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5 Gallon Holding Tank

CalRed

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Joined
18 Jan 2021
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51
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Lancashire
My large planted tank has been overrun with algae while I've been away. Im at the point where I'm going to have to consider blackout treatments, chemical and/or possibly starting again. I have a 5 gallon that has a nerite in it at the moment that im thinking of keeping my livestock in temporarily with large frequent WCs. I have 6 corys, 6 amanos and 2 nerites.
Would i be better off keeping the stock in their current tank during treatment or using the 5g as suggested above. I understand its very cramped but with it being temporary and probably better water quality would it be a better option?
 

Aqua360

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15 Feb 2016
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paisley
If you're going to nuke the big tank with chemicals, I'd move the residents to the smaller tank in the meantime, then only move them back once you're happy with results and water changed/removed the chemicals
 

shangman

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13 Jul 2020
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You can do a blackout to treat algae without removing your livestock and it works well, I have done this quite a few times and had no problems, but I would definitely remove the livestock if you treat it with any algacides just in case.

For the blackout, if you can add an extra filter temporarily to add to the flow a bit and help suck up the algae (particularly filamentous algae) that really helps, the blackout often dosn't kill the algae, but it weakens it and so it lets go of the place it was sitting to find a place with more light, so if you have extra filtration it can get caught and trapped in the filters easier. I add my quarantine tank filter when doing a blackout and it makes a noticable difference to the treatment.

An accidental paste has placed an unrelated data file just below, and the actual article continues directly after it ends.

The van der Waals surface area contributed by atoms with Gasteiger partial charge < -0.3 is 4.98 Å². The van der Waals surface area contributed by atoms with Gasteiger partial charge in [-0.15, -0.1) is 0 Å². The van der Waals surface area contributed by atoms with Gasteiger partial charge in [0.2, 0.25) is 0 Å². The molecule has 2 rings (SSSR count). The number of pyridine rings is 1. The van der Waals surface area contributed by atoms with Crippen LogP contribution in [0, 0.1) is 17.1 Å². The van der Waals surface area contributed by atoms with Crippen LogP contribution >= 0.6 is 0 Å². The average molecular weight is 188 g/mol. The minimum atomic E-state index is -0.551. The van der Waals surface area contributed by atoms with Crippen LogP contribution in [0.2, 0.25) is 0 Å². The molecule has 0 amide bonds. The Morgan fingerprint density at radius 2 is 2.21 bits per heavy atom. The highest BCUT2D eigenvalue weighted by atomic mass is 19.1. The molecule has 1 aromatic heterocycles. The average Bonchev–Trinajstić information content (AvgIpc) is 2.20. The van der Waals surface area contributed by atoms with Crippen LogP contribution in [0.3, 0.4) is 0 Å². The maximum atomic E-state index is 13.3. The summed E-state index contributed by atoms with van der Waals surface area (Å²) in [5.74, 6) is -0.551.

CalRed

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18 Jan 2021
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51
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Lancashire
Thanks shangman.
Ive got large amounts of hair algae and staghorn, presumably from the increase in waste and decrease in flow from plant growth. That with increased natural sunlight i think the balance has just gone full tilt the wrong way.
Im in the process of manual removing as much as i can now.
Would turning up the co2 help while dosing excel and doing a blackout? Its all i have to hand at the moment before i consider other algacides?
 

shangman

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13 Jul 2020
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406
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London
I have only done non-medicated blackouts. Usually it's advised that you turn CO2 off during a blackout because the plants can't use the CO2 to grow, and the same with excel.
<Here is a good guide from Tom Barr> that uses no extra chemicals.

Sometimes after a blackout the hair algae goes away completely, sometimes it comes back. I've found that filamentous hair algae just really loves light, and will thrive if the light is too high, so I reduced the light which really helped. After a blackout + a weke or two of lower light, the algae disappears. I've only been able to eradicate hair algae in tanks with lots of floating plants, which reduce the lighting even more.

Excel doesn't seem to do anything to hair algae, but spot treatment for staghorn works well. Once I did a blackout in my nano tank for hair algae, and when I finished the blackout the hair algae was gone, but I had a lot of staghorn. I killed it over 2 weeks by adding daily excel spot treatment with the filter off for 10 minutes after. I think it appeared because during the blackout, the filter got clogged with hair algae and the flow was bad, so then the staghorn came. Before you can treat the algae effectively, you have to fix the causes - which is usually an ammonia spike, too much light or not enough flow.

Have you cleaned your filter recently? Before a blackout you should clean your filter to make sure it's running smoothly with good flow, and then clean it again after the blackout to clear out any algae that was caught in the filter. If you think that the algae is from more waste in the tank, then maybe you need a bigger filter, or need to do to more/bigger water changes and substrate vacuuming to get rid of that stuff.

It would be good to see photos of your tank and where the algae is to see if there are more ways to help. As well as how big your tank is, what the filter and light are, etc.
 
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